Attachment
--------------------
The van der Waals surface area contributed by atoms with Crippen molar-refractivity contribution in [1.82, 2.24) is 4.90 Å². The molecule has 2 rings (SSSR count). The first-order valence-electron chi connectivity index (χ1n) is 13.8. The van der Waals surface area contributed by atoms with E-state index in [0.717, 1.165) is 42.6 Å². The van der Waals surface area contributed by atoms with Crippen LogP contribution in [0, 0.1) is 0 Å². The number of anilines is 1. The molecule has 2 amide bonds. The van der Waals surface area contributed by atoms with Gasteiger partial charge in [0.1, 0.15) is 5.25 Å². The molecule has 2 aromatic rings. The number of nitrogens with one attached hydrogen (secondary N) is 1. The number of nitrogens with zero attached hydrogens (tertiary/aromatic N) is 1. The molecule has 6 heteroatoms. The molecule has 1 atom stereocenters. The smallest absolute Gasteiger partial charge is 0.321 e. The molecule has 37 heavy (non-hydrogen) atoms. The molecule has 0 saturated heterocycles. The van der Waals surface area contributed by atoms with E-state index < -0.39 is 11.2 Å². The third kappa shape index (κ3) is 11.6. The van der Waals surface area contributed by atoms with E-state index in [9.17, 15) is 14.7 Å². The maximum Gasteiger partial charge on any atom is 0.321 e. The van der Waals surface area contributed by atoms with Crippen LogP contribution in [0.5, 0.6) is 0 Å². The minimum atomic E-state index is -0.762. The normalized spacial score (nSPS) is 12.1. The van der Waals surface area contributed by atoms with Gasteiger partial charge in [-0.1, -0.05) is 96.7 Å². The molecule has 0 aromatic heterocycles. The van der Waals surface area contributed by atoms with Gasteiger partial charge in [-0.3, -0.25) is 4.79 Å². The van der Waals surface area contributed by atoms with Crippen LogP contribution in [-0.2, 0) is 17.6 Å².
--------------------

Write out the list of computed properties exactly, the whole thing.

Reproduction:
The van der Waals surface area contributed by atoms with Crippen molar-refractivity contribution in [1.82, 2.24) is 4.90 Å². The molecule has 2 rings (SSSR count). The first-order valence-electron chi connectivity index (χ1n) is 13.8. The van der Waals surface area contributed by atoms with E-state index in [0.717, 1.165) is 42.6 Å². The van der Waals surface area contributed by atoms with Crippen LogP contribution in [0, 0.1) is 0 Å². The number of anilines is 1. The molecule has 2 amide bonds. The van der Waals surface area contributed by atoms with Gasteiger partial charge in [0.1, 0.15) is 5.25 Å². The molecule has 2 aromatic rings. The number of nitrogens with one attached hydrogen (secondary N) is 1. The number of nitrogens with zero attached hydrogens (tertiary/aromatic N) is 1. The molecule has 6 heteroatoms. The molecule has 1 atom stereocenters. The smallest absolute Gasteiger partial charge is 0.321 e. The molecule has 37 heavy (non-hydrogen) atoms. The molecule has 0 saturated heterocycles. The van der Waals surface area contributed by atoms with E-state index < -0.39 is 11.2 Å². The third kappa shape index (κ3) is 11.6. The van der Waals surface area contributed by atoms with E-state index in [9.17, 15) is 14.7 Å². The maximum Gasteiger partial charge on any atom is 0.321 e. The van der Waals surface area contributed by atoms with Crippen LogP contribution in [0.5, 0.6) is 0 Å². The minimum atomic E-state index is -0.762. The normalized spacial score (nSPS) is 12.1. The van der Waals surface area contributed by atoms with Gasteiger partial charge in [-0.1, -0.05) is 96.7 Å². The molecule has 0 aromatic heterocycles. The van der Waals surface area contributed by atoms with Gasteiger partial charge in [-0.3, -0.25) is 4.79 Å². The van der Waals surface area contributed by atoms with Crippen LogP contribution in [-0.2, 0) is 17.6 Å².